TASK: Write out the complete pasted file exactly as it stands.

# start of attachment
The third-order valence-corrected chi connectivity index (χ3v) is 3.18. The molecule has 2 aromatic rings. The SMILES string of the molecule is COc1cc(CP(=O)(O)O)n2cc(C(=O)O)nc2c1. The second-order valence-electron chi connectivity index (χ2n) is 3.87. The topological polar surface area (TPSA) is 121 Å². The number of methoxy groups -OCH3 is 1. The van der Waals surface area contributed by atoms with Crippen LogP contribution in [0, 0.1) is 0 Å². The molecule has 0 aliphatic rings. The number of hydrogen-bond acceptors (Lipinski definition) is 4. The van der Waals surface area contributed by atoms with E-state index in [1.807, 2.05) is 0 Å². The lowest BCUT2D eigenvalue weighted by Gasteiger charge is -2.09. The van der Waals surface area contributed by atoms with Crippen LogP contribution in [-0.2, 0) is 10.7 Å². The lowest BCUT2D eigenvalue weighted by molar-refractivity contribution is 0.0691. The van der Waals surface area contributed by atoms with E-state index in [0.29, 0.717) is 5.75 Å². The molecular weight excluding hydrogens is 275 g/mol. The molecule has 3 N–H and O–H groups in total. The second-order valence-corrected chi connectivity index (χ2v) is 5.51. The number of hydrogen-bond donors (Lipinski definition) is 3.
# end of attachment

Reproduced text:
The third-order valence-corrected chi connectivity index (χ3v) is 3.18. The molecule has 2 aromatic rings. The SMILES string of the molecule is COc1cc(CP(=O)(O)O)n2cc(C(=O)O)nc2c1. The second-order valence-electron chi connectivity index (χ2n) is 3.87. The topological polar surface area (TPSA) is 121 Å². The number of methoxy groups -OCH3 is 1. The van der Waals surface area contributed by atoms with Crippen LogP contribution in [0, 0.1) is 0 Å². The molecule has 0 aliphatic rings. The number of hydrogen-bond acceptors (Lipinski definition) is 4. The van der Waals surface area contributed by atoms with E-state index in [1.807, 2.05) is 0 Å². The lowest BCUT2D eigenvalue weighted by Gasteiger charge is -2.09. The van der Waals surface area contributed by atoms with Crippen LogP contribution in [-0.2, 0) is 10.7 Å². The lowest BCUT2D eigenvalue weighted by molar-refractivity contribution is 0.0691. The van der Waals surface area contributed by atoms with E-state index in [0.29, 0.717) is 5.75 Å². The molecular weight excluding hydrogens is 275 g/mol. The molecule has 3 N–H and O–H groups in total. The second-order valence-corrected chi connectivity index (χ2v) is 5.51. The number of hydrogen-bond donors (Lipinski definition) is 3.